Another advantage of the present invention utilizing ultra-high frequency oscillator 24 is that a change in the signal at ENABLE input 22 produces a very rapid change in output of amplifier 12 since it only takes a few cycles of oscillator 24 before the effect of shutting off oscillator 24 by means of an appropriate signal removed from ENABLE input 22, is reflected in priority control circuit 42, thereby causing power supply switch 18 to turn OFF. For example, amplifier 12 of the present invention an be turned ON or OFF in less than 1 microsecond as compared to 200 microseconds for typical prior art amplifiers employing 100 kHz charge pumps to generate their negative bias voltage. This is a significant advantage in portable communications systems where it is desirable to conserve power by only turning on the RF power amplifier during very brief burst transmission and turning it off the remainder of the time. With the much slower reacting systems of the prior art, significant additional power is wasted during the much longer turn-ON, turn-OFF periods.
A still further advantage of the present invention utilizing ultra-high frequency oscillator 24 (i.e., 2-5×fi, e.g., >3 GHz, preferably about 4 GHz or higher) as compared to the prior art techniques using 100 kHz charge pumps is that the ripple that remains on the DC potential on line 32 is small and relatively easily filtered away, and even if some remains, the modulation products produced in amplifier element 16 are sufficiently far away from fi that they are not within the pass-band of amplifier element 16. Thus, an electrically very clean output is achieved by amplifier 12.
In the case where fosc=fi, the situation is even simpler because absolutely no spurs will be generated since the RF carrier itself is used for the negative voltage generation.
The choice of fosc is therefore linked to the following point: if the input power of the amplifier (at pin 20) is constant or at least exceeds a given minimum value, then fosc=fi can be used which gives a spurless solution; on the other hand, if the input power varies over a large range (as for linear modulation with non-constant envelope), fosc≠fi is chosen having the oscillator free running.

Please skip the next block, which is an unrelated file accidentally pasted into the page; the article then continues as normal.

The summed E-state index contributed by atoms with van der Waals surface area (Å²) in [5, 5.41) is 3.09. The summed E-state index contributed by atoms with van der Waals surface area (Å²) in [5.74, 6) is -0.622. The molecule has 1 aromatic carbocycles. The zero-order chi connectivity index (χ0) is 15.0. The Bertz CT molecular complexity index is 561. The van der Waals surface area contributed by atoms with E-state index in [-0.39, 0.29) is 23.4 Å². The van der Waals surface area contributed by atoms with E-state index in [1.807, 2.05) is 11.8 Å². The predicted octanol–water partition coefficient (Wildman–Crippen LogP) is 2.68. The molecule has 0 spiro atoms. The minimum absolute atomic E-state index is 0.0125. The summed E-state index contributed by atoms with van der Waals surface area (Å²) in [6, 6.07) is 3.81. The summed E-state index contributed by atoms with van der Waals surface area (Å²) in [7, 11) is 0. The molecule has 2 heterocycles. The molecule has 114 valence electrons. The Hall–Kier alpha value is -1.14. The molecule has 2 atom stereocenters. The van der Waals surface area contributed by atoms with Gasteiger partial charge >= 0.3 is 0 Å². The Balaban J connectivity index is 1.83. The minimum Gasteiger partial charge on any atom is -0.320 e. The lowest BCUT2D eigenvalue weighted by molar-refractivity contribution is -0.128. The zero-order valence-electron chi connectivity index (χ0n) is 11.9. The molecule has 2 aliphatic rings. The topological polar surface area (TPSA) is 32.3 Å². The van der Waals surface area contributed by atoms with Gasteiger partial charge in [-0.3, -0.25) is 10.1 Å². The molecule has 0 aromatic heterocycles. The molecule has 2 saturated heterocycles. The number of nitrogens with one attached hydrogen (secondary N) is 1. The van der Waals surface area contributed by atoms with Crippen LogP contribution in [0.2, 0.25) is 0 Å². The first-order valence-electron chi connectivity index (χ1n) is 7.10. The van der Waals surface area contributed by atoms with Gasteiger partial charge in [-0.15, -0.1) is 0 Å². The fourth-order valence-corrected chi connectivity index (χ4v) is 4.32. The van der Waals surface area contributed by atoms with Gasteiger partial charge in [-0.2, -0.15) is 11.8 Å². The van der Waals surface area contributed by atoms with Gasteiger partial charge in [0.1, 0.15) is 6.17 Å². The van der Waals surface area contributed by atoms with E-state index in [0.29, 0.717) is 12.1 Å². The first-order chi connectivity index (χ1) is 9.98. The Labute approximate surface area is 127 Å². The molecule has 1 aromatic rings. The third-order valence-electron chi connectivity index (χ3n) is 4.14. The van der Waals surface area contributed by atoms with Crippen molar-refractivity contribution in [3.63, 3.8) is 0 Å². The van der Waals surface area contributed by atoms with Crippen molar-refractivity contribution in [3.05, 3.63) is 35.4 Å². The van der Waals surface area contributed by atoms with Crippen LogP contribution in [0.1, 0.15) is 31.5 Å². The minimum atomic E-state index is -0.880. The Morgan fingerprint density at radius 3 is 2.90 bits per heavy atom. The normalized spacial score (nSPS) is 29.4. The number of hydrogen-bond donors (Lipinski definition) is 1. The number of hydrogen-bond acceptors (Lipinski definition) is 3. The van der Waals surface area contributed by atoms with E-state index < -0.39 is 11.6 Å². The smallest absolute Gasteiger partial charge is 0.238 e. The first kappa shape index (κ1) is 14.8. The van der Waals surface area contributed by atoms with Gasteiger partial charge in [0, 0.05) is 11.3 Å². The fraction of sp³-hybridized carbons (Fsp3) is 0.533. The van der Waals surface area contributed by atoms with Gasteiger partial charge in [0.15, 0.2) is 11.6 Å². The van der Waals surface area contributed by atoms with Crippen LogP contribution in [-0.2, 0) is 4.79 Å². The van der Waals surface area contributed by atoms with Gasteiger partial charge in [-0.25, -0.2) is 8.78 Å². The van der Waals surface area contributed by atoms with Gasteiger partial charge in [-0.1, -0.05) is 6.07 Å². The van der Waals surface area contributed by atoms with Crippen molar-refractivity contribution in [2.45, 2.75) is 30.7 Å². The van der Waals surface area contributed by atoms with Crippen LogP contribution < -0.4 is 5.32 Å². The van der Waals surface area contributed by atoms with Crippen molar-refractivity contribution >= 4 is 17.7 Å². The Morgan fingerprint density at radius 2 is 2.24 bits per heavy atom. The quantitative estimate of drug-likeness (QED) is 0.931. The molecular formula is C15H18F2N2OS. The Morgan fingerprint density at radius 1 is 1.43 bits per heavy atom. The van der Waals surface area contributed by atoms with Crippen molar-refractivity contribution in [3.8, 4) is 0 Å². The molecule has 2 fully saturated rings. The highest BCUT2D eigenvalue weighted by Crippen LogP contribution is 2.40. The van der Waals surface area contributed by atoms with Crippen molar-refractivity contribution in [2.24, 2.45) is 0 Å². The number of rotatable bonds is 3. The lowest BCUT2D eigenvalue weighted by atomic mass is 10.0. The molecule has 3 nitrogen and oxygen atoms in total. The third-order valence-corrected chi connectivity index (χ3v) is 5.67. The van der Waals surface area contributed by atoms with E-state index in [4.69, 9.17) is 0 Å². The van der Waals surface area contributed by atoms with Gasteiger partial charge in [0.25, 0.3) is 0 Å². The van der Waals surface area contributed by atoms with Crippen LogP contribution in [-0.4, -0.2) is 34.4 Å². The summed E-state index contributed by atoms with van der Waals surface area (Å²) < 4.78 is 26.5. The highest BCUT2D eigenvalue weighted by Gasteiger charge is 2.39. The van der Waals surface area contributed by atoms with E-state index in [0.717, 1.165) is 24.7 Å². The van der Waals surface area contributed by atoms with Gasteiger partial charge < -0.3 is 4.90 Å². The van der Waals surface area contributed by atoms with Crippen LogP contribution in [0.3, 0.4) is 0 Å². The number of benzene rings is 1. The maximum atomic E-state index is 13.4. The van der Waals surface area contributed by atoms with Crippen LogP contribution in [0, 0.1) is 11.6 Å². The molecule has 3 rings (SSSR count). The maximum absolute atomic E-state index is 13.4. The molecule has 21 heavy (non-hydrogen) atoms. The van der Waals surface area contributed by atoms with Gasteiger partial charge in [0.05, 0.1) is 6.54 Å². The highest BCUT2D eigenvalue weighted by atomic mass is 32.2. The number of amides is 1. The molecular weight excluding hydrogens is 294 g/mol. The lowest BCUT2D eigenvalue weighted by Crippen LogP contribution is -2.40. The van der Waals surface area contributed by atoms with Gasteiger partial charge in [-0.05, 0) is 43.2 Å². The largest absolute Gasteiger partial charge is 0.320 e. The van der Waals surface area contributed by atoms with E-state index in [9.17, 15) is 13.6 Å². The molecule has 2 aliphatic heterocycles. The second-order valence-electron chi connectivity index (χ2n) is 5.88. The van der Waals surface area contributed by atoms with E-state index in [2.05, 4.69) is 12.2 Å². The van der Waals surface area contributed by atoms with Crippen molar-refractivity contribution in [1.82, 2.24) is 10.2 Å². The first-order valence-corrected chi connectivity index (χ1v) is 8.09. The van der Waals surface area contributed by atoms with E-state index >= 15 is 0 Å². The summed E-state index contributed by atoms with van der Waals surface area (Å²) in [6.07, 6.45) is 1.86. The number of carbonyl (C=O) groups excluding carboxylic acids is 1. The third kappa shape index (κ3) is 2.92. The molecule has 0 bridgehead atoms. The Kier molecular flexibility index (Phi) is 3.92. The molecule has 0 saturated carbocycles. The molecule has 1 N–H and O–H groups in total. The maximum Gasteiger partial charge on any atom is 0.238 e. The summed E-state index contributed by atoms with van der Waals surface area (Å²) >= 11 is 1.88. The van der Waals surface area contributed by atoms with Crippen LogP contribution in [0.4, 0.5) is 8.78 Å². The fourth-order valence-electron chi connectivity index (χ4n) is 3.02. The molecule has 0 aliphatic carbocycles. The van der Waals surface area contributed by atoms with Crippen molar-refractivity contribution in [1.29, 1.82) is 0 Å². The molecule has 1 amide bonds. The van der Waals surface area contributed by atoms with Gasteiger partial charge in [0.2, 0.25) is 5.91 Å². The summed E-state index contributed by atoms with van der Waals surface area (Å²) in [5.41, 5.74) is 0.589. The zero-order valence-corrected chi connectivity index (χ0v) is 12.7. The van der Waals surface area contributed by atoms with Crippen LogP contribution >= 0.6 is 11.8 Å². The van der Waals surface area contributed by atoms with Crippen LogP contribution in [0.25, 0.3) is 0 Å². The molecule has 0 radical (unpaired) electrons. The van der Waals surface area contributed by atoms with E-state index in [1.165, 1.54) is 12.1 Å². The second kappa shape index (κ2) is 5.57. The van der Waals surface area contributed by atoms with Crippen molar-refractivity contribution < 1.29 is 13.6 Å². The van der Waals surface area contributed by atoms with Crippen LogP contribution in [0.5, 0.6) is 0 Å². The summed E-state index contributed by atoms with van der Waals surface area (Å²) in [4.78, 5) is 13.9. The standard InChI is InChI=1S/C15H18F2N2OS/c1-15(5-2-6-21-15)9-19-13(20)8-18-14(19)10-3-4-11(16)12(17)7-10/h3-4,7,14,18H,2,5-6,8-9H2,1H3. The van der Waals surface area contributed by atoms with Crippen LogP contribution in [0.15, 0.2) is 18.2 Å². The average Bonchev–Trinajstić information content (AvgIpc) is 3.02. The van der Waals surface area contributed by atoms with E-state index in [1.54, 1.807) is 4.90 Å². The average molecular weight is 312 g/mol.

The function of bias/gain control circuit 46 is to, for example, take the raw DC voltage appearing at node 36 and compensate for threshold variation of FETs of amplification stages 60, 62 and apply it to inputs 56, 58 of amplifier element 16. For example the bias/gain control circuit 46 allows a control signal (e.g. 0 to +2.7 volts) applied to terminal 68 to vary the bias applied at node 54 for setting the operating point of amplifiers 60, 62 to a range of about for example -5 to -2.3 volts for controlling their gain and operation, and therefor their power output.
This is important in cellular radio applications where the RF output power of the portable unit is monitored and adjusted depending upon the signal strength of the portable unit measured at the base station. This conserves power in the portable unit as well as reducing interference with neighboring cells. A preferred means of implementing bias/gain control circuit 46 is shown in FIG. 2 wherein depletion type FET 41 acts as a current source only if negative DC voltage from rectifier 30 appears at node 36 and that FET 41 and resistor 47 linearly transfer the voltage variation applied to external port 68 to the bias input of the amplification stages 60, 62 at node 54.
In the preferred embodiment of FIG. 2, transistors 41, 70, 71, 72 are depletion type FETs and transistors 80, 81 are enhancement type FETs and the other components shown are represented by conventional symbols. Dashed outline 12' indicates those components of amplifier 12 conveniently integrated within a monolithic semiconductor chip and dashed outline 12" indicates amplifier 12 after mounting in a device package.
Further, other arrangements can be used to achieve the same result. For example, and not intended to be limiting, optional line 55 (shown dashed in FIG. 1) can be provided between output 52 of bias/gain control circuit 46 and priority control circuit 42 to allow priority control circuit 42 to directly measure the voltage present at node 52.
Having thus described the invention, it will be apparent to those of skill in the art that the present invention provides an RF amplifier and bias and control circuit that is readily integrable, that can be made in extremely small size, that provides much faster response time than hitherto available, that includes inherent protection for depletion mode devices to prevent overload, that provides an output substantially free from spurious modulation caused by the negative bias supply, that needs few external components, that provides for variable power operation and that provides for lower overall power consumption in communication systems employing burst mode signaling.
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|U.S. Classification||330/285, 330/140, 330/137|
|International Classification||H03F3/189, H03F1/52, H03F1/30, H03G3/00|
|Cooperative Classification||H03F1/523, H03F1/305|
|European Classification||H03F1/52B, H03F1/30E|
|Dec 4, 1996||AS||Assignment|
Owner name: MOTOROLA, INC., ILLINOIS